It would be catastrophic to lose them.

"You probably wouldn't buy an apple in the supermarket any longer."

Goodwin says most of the fruit we see today in the supermarket would disappear. "If it doesn't, it will be produced by someone with a paintbrush, pollinating. You can imagine the cost of that, the price would suddenly be 10 times what it is now."

The world won't come to an end without bees, but experts seem to be slowly waking up to the need for serious research.

The World Organisation for Animal Health recently announced it would propose research on bee mortality be intensified to better control and fight against the numerous emerging and already known diseases.

"Bees contribute to global food security and their extinction would represent a terrible biological disaster," says the group's director-general, Dr Bernard Vallat.

He's not wrong, says Goodwin, who has trouble even contemplating a world without bees.

"There will always be bees," he says, optimistically. "There just has to be. We've got no choice."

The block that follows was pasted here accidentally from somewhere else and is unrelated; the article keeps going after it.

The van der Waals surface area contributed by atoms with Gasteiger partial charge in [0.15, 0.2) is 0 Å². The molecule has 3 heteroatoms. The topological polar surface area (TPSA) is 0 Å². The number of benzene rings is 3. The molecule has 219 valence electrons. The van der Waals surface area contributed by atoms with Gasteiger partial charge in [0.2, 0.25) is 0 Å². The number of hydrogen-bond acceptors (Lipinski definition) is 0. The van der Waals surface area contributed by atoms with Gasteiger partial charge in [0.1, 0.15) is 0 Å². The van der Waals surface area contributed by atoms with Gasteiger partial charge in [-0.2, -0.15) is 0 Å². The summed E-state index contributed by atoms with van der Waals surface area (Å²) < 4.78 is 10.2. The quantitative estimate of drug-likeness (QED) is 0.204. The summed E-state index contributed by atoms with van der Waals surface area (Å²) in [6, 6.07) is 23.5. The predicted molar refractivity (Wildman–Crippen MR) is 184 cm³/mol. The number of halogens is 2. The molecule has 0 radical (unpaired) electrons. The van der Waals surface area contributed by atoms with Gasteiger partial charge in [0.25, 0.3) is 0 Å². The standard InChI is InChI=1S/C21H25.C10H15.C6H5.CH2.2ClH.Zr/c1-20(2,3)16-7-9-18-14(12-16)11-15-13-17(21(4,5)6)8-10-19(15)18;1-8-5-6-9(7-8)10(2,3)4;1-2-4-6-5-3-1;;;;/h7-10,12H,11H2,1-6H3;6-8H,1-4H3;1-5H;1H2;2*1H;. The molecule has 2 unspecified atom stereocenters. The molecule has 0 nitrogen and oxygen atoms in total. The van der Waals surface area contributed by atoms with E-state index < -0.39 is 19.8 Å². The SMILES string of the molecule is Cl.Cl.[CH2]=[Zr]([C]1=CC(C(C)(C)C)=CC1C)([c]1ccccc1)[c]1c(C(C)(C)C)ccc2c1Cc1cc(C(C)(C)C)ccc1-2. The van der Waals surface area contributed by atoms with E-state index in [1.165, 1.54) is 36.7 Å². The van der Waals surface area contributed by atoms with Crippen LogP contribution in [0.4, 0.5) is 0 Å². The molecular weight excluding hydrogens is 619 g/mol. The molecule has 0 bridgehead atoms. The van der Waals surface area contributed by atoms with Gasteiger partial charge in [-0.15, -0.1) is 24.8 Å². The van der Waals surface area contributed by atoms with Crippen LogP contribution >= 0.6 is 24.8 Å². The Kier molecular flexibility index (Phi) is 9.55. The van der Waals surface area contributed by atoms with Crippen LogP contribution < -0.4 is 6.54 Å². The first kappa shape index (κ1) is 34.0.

Dr Mark Goodwin fell into studying bees when he was searching for a topic for his Masters thesis many years ago.

Since then, he's fallen in love with them.

For insects with a brain the size of a pinhead, they are so cool, he says.

They can be trained to fly to particular food sources and do the most amazing maths.

They will dance in the hive to indicate the direction and distance of a food source, taking gravity and the sun into account.

In his thesis, Goodwin showed that even on cloudy days, bees have a memory of where the sun was at a particular time the day before and dance accordingly.